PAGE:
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Endpoint Security

Microsoft Expands Secured-core to Servers, IoT Devices

Microsoft this week announced Secured-core Server and Edge Secured-core, two solutions aimed at improving the security of servers and connected devices.

Microsoft this week announced Secured-core Server and Edge Secured-core, two solutions aimed at improving the security of servers and connected devices.

Initially announced in 2019, Secured-core is the result of a partnership between Microsoft and hardware manufacturers, and its goal is to add a security layer that combines identity, virtualization, operating system, hardware and firmware protection capabilities.

When it introduced Secured-core PCs, Microsoft said they were ideal for industries handling highly sensitive information, such as financial services, government, and healthcare. The company is now expanding coverage to servers and Internet of Things (IoT) devices, aiming to protect them against common attack vectors.

“Secured-core functionality helps proactively close the door on the many paths that attackers may try to exploit, and it allows IT and SecOps teams to optimize their time across other priorities,” the tech company says.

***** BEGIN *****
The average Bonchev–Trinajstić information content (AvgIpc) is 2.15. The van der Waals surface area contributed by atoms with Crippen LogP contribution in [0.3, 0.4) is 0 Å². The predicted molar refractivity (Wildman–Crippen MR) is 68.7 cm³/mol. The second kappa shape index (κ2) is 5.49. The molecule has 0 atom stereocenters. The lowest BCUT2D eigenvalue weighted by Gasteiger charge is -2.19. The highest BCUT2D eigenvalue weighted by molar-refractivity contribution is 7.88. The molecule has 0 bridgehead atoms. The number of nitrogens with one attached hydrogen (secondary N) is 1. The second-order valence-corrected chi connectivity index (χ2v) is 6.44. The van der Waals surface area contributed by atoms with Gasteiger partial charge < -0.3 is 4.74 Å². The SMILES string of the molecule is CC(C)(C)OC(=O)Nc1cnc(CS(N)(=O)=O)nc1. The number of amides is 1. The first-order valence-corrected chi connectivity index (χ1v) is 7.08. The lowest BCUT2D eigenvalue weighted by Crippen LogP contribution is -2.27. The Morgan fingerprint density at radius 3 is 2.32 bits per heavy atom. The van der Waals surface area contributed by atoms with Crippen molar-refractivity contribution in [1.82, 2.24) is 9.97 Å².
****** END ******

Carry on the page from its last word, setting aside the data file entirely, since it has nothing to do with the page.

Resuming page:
Secured-core Server aims to deliver not only advanced protection, but also simplified security and preventative defense. Thus, both hardware and firmware that manufacturers bring to market should satisfy specific security requirements.

Secured-core certified systems that feature secure hardware platforms are available for both Windows Server and validated Azure Stack HCI solutions, the company says.

The expanded coverage is accompanied by new functionality in the Windows Admin Center, allowing customers to configure the OS security features of Secured-core for Windows Server and Azure Stack HCI systems directly from a web browser. Manufacturers have the option to enable OS features for Azure Stack HCI systems.

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Secured-core Servers feature hardware root-of-trust (courtesy of capabilities such as BitLocker, which leverages Trusted Platform Module 2.0), firmware protection (with support for Dynamic Root of Trust of Measurement (DRTM) technology), and support for virtualization-based security (VBS) and hypervisor-based code integrity (HVCI) to isolate parts of the OS and protect against entire classes of vulnerabilities.

Edge Secured-core, on the other hand, seeks to improve the built-in security of IoT devices running a full OS and also brings Secured-core to Linux.

Microsoft is also making Edge Secured-core public preview available within the Azure Certified Device program. Certified devices meet additional security requirements related to device identity, data protection, device updates, secure boot, OS hardening, and vulnerability disclosures.

Edge Secured-core devices feature a zero-trust attestation model, a built-in security agent, and security by default, to enforce system integrity, deliver hardware-based device identity, be remotely manageable, stay updated, and deliver protection for data.

Related: For Microsoft, Security is a $10 Billion Business

Related: Microsoft Defender ATP Gets UEFI Scanner

Written By

Ionut Arghire is an international correspondent for SecurityWeek.

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